- Alexander Fisher (University of British Columbia)
- Thomas Irvine (University of Southampton)
- Katherine R. Larson (University of Toronto)
- Rosa Salzberg (University of Warwick)
- Sound and Race roundtable with Katherine Butler-Schofield (King’s College London), Nandini Das (Exeter College, Oxford), Sarah Dustagheer (Kent), Jennifer Lynn Stoever (State University of New York and Binghamton) and Wayne Weaver (University of Cambridge)
- Recreating Soundscapes roundtable with Mariana Lopez (University of York), Peter Falconer (University of Southampton), Andy Popperwell (London Southbank University), Abigail Wincott (Falmouth University) and Laura Wright (Univeristy College Oxford)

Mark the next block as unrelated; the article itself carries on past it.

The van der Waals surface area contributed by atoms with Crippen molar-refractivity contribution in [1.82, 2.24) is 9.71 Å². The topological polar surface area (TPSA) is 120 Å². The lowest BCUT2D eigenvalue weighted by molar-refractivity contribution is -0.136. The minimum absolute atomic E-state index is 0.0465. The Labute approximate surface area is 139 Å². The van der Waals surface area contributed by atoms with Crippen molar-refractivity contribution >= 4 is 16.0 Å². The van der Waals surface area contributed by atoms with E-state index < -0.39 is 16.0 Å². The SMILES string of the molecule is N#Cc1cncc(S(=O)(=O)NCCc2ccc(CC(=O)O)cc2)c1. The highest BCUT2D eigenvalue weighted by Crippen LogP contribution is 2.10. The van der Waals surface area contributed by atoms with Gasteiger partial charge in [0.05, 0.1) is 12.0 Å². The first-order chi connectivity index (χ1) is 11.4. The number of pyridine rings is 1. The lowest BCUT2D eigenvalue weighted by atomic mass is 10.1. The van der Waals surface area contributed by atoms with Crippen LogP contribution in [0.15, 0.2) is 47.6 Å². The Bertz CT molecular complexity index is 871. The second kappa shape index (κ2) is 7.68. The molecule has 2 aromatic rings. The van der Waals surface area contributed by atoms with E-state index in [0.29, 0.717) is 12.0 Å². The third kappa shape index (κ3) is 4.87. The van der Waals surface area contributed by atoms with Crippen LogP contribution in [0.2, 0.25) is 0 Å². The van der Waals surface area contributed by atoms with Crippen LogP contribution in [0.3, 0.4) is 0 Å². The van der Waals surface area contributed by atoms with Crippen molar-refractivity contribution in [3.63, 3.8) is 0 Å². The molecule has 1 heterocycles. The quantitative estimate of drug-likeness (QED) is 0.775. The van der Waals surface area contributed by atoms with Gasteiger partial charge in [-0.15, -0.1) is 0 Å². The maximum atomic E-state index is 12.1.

The history of the senses and the emotions has become a rapidly expanding field in recent years; in early modern studies, these developments segue with a growing interest in how sounds shaped everyday life. The experience of sound may be ephemeral, but its very transience highlights how acoustic ecology is relational, phenomenological and specific to its environment. Which sounds are made, how they are made, what spaces these sounds occupy, how they are listened to, and how they are heard, connect to wider questions about agency, identity and interaction. This interdisciplinary conference, the last in a series of events organised by the Soundscapes in the Early Modern World AHRC-funded research network, brings together scholars working in the fields of sound studies and early modern studies to interrogate historic sounds and agency.
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